Presentation on theme: "THE NEPAL EARTHQUAKE OF APRIL 25,2015 Part 9: It Could Have Been Worse Walter Hays, Global Alliance for Disaster Reduction, Vienna, Virginia, USA Walter."— Presentation transcript:
THE NEPAL EARTHQUAKE OF APRIL 25,2015 Part 9: It Could Have Been Worse Walter Hays, Global Alliance for Disaster Reduction, Vienna, Virginia, USA Walter Hays, Global Alliance for Disaster Reduction, Vienna, Virginia, USA
SATURDAY, APRIL 25, 2015 A massive block of the Earth’s crust, roughly 125 km (75 miles) long and 61 km (37 miles) wide, lurched 3 m (10 feet) to the south Saturday over the course of 30 seconds. Riding atop this block of the crust was the capital of Nepal — Kathmandu — and millions of Nepalese people.
GRIM STATISTICS OF THE DISASTER ON MAY 2 ND OVER 8,000 DEAD AND 14,000 INJURED WITH THOUSANDS PRESUMED DEAD AND BURIED IN THE DEBRIS IN CITIES AND REMOTE VILLAGES THAT WERE TOTALLY DEVASTATED; - - -
GRIM STATISTICS OF THE DISASTER (continued) HOMELESS + DEVASTATED INFRASTRUCTURE IN A POOR COUNTRY IS A RECIPE FOR AT LEAST A $2 BILLION DISASTER AWAITING INTERNATIONAL ASSISTANCE FOR RECOVERY AND RECONSTRUCTION; - - -
AS GRIM AS THE REALITY APPEARS, IT COULD HAVE BEEN WORSE
IT COULD HAVE BEEN WORSE The epicenter could have been closer to Kathmandu: i.e., much closer than 80 km, including the “bulls eye” location, as in the 1976 Tangshan, China earthquake..
IT COULD HAVE BEEN WORSE The hypocenter could have been shallower; i.e., 8-10 km instead of 13 km.
IT COULD HAVE BEEN WORSE The magnitude could have been larger; i.e., 4 times larger (M8.2), as in the 1934 Nepal earthquake.
IT COULD HAVE BEEN WORSE The earthquake could have occurred at the “worst” time of day; i.e., 11:56 PM when everyone is in bed in their vulnerable homes instead of 11:56 AM when people are outside their homes.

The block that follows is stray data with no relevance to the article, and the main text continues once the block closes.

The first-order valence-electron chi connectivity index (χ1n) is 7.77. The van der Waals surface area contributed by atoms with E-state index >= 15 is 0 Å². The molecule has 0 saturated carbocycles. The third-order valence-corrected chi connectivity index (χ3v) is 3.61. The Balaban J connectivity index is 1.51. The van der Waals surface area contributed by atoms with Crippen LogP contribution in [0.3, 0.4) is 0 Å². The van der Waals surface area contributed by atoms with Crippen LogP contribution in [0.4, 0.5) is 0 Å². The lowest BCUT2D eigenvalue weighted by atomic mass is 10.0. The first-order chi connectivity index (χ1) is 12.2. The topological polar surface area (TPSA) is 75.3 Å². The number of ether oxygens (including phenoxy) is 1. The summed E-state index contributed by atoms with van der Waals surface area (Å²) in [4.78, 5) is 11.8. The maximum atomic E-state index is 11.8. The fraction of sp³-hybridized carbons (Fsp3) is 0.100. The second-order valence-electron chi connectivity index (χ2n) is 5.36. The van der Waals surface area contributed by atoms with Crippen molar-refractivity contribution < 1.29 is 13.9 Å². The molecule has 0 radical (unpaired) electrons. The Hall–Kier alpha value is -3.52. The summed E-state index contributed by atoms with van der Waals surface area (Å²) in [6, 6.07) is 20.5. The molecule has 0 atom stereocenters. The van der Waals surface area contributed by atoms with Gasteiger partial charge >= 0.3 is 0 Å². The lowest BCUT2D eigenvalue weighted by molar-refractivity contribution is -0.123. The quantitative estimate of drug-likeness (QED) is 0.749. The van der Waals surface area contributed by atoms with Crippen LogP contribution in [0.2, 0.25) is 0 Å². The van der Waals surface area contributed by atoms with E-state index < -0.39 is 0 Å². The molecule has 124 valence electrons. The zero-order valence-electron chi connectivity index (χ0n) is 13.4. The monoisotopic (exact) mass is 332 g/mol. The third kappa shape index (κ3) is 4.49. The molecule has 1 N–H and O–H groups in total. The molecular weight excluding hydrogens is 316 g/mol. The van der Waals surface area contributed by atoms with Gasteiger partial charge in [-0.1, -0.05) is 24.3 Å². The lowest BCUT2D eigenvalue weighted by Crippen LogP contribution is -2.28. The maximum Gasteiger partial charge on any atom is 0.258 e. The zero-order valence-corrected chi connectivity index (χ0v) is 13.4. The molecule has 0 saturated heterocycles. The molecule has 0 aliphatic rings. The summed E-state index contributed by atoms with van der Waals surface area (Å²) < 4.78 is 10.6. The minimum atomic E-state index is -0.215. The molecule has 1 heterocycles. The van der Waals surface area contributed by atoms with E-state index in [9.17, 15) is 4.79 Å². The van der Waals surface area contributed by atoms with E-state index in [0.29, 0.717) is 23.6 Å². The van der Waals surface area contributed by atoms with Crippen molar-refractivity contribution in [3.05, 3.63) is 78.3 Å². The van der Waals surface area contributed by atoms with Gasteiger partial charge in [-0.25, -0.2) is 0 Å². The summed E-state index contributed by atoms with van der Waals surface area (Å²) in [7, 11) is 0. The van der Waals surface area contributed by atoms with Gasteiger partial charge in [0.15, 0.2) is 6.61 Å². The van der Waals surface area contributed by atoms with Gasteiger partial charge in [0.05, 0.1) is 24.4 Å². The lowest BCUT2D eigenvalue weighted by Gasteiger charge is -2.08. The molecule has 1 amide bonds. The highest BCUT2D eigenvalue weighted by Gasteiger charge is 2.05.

IT COULD HAVE BEEN WORSE The aftershock sequence, which will probably last a year, could have been more vigorous with the earliest aftershocks having mag- nitudes near M7, exacerbating damaged and/or partially collapsed buildings, and infrastructure.
IT COULD HAVE BEEN WORSE The ground shaking could have triggered many more landslides, and mudslides (when combined with prolonged rainfall), and avalanches.
IT COULD HAVE BEEN WORSE Some of the landslides could have dammed rivers, creating “earthquake lakes”, as in the 2008 Sichuan, China earthquake--- increasing the risk from flooding.
IT COULD HAVE BEEN WORSE The “disaster after the disaster”— infectious diseases and loss of function of medical facilities— could have been worse than the earthquake disaster.
BAD NEWS FOR THE FUTURE: Earthquake experts said Saturday's earthquake did not release all of the pent-up seismic pressure in the region near Kathmandu. According to GPS monitoring and geologic studies, “some 33 to 50 feet (10 to 15 meters) of motion may still need to be released,” said Eric Kirby, a geologist at Oregon State University.
YOURCOMMUNITYYOURCOMMUNITY DATA BASES AND INFORMATION HAZARDS: GROUND SHAKING GROUND FAILURE SURFACE FAULTING TECTONIC DEFORMATION TSUNAMI RUN UP AFTERSHOCKS MONITORING HAZARD MAPS INVENTORY VULNERABILITY LOCATION RISK ACCEPTABLE RISK UNACCEPTABLE RISK BOOKS OF KNOWLEDGE PREPAREDNESS PROTECTION EM RESPONSE RECOSTRUCTION AND RECOVERY EARTHQUAKE DISASTER RESILIENCE EARTHQUAKE DISASTER RESILIENCE